Wayne Richey: This is something I sent to the North End neighborhood association. You asked for my top 3 priorities but there is only one. 20 to 30 thousand new people moving to the valley every year must stop. Schools, traffic, infrastructure, and resources, will never keep up. They have driven the price of homes so high that locals cannot afford to live here any more. A $1200 2 bedroom apartment is ridiculous. And a $345,000 starter home is not possible at current wages. We can’t stop outsiders from moving here but we can make our city less attractive. I plan on doing whatever it takes to get us off everyone’s “Favorite top 10 cities” list. I realized the sounds drastic but it needs done. What’s the point of having a wonderful city if our children can’t afford to live here anymore. We are in the middle of a crisis that requires immediate action. We can’t keep selling off our town to the highest bidder. Thanks, Wayne Richey

What is the most pressing issue facing Boise right now?

Rebecca Arnold: Growth: with its impact on the transportation system and traffic congestion; housing prices and lack of availability; higher taxes; and increased government spending

David Bieter: Though I’m proud of what we have accomplished together, what I am most focused on – what I spend every day thinking about and working towards – is our future. Growth is bringing with it extraordinary challenges, especially when it comes to the cost of housing and the growing amount of traffic. That’s why we launched Grow Our Housing, to build New Path, Idaho’s only Housing First development to bring permanent supportive housing to those that need it most, and broke ground this summer on Valor Pointe, Idaho’s second Housing First development to bring these same services to homeless veterans, while now making the commitment to end family homelessness in our city. To address traffic, we’re expanding our financial support of Valley Regional Transit to increase service along key routes and we launched Keep Boise Moving, to bring new strategies to allow even greater investment in bike, pedestrian, and transit infrastructure to reduce congestion by giving people other options to get around. For all of the changes we have seen, there are some constants we must never lose. My mother loved Boise more than anybody. She cared deeply about this city. What she loved most was that deep Boise value of kindness and of caring for each other. As the daughter of a Basque sheepherder, my mother understood the importance of being welcomed by a community. I’ve worked hard to make sure that continues to be true. In Boise, we open our arms to everyone. The reason people want to be here is because we’ve done everything we can to make Boise the best place to call home. As your mayor, I’ve worked hard to provide the leadership that brought this about – and will continue to preserve the essence of what makes Boise the most livable city in the country.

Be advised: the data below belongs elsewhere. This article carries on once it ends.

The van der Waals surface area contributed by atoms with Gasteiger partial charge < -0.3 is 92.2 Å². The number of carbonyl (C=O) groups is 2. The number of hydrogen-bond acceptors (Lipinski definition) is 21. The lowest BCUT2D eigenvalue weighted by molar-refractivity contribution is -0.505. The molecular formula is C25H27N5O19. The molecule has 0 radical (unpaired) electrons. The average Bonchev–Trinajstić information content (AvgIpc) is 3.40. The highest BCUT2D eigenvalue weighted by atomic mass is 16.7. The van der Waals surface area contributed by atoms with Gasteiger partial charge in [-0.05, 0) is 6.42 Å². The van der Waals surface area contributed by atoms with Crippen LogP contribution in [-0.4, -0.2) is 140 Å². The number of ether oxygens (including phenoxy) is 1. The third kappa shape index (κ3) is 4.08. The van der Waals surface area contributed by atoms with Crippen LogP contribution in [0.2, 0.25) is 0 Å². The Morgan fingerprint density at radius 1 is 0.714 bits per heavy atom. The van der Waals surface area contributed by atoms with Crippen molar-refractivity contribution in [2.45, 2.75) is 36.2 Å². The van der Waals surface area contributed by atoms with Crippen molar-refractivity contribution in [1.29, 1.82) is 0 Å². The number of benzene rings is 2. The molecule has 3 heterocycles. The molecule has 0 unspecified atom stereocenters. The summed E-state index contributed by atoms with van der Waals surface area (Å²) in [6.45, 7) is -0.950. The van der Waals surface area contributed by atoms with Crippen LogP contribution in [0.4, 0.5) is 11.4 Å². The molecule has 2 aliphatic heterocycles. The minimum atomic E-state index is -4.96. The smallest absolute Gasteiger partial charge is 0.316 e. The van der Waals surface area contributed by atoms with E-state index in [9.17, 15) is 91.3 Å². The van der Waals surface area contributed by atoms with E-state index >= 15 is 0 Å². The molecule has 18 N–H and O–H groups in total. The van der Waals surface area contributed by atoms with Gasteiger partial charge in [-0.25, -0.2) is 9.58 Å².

H. Brent Coles: The overtaxing which causes higher home prices and higher rents. The higher the property taxes, the harder it is to get a mortgage. Taxes are passed on to renters and we lose any affordability we have left. Traffic congestion is also a major problem. We can immediately have a positive impact by allowing our residents to ride buses for free and provide more bus routes. Instead of spending one million dollars on studies for a downtown rail system, start using that money to add a Regio Sprinter to the existing rails from Boise to Nampa.

Adriel Martinez: Housing

Lauren McLean: I’ve talked to hundreds of people at over 30 listening sessions and we’ve knocked almost 30,000 doors, so I have no doubt about the top issue for our residents: growth. The most pressing issue facing Boiseans right now is growth and the adverse impacts they’re seeing in daily life, like affordable housing shortages, sprawl into open spaces, traffic, congestion, and degrading air quality.

Cortney Nielsen: Wages for the citizens of Boise because minimum wage is an unacceptable at $7.25 and hour. The fact that this wage has been around for so long and businesses have been profiting off their employees it is equitable that wages increase because at the end of the day people are still the bottom line.

Wayne Richey: 20 to 30 thousand new people

If elected, what will be your first priorities in the job?